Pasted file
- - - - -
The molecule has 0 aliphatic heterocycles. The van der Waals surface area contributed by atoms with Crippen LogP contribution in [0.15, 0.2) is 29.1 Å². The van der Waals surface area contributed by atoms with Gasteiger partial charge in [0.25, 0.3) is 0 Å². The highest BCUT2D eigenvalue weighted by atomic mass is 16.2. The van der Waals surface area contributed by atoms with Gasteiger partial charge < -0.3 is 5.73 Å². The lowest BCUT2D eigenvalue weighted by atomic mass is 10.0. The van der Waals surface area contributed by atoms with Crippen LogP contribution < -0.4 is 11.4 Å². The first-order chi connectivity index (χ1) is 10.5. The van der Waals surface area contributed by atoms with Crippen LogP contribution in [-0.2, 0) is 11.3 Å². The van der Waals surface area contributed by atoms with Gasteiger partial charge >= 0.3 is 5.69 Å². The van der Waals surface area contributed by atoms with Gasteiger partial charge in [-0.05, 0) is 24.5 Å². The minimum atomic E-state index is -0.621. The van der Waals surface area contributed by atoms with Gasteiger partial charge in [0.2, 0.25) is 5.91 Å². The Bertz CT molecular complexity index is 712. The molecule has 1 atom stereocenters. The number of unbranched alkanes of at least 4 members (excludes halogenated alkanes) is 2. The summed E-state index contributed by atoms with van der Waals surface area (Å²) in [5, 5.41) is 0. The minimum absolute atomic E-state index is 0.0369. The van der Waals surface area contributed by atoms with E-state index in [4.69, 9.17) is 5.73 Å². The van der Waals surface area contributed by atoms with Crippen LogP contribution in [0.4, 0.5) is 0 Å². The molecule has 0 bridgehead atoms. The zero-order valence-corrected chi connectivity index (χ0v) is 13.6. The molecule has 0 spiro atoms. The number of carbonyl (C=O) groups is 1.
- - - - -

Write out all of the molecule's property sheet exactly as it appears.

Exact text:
The molecule has 0 aliphatic heterocycles. The van der Waals surface area contributed by atoms with Crippen LogP contribution in [0.15, 0.2) is 29.1 Å². The van der Waals surface area contributed by atoms with Gasteiger partial charge in [0.25, 0.3) is 0 Å². The highest BCUT2D eigenvalue weighted by atomic mass is 16.2. The van der Waals surface area contributed by atoms with Gasteiger partial charge < -0.3 is 5.73 Å². The lowest BCUT2D eigenvalue weighted by atomic mass is 10.0. The van der Waals surface area contributed by atoms with Crippen LogP contribution < -0.4 is 11.4 Å². The first-order chi connectivity index (χ1) is 10.5. The van der Waals surface area contributed by atoms with Crippen LogP contribution in [-0.2, 0) is 11.3 Å². The van der Waals surface area contributed by atoms with Gasteiger partial charge >= 0.3 is 5.69 Å². The van der Waals surface area contributed by atoms with Gasteiger partial charge in [-0.05, 0) is 24.5 Å². The minimum atomic E-state index is -0.621. The van der Waals surface area contributed by atoms with Gasteiger partial charge in [0.2, 0.25) is 5.91 Å². The Bertz CT molecular complexity index is 712. The molecule has 1 atom stereocenters. The number of unbranched alkanes of at least 4 members (excludes halogenated alkanes) is 2. The summed E-state index contributed by atoms with van der Waals surface area (Å²) in [5, 5.41) is 0. The minimum absolute atomic E-state index is 0.0369. The van der Waals surface area contributed by atoms with E-state index in [4.69, 9.17) is 5.73 Å². The van der Waals surface area contributed by atoms with Crippen LogP contribution in [0.4, 0.5) is 0 Å². The molecule has 0 bridgehead atoms. The zero-order valence-corrected chi connectivity index (χ0v) is 13.6. The molecule has 0 spiro atoms. The number of carbonyl (C=O) groups is 1.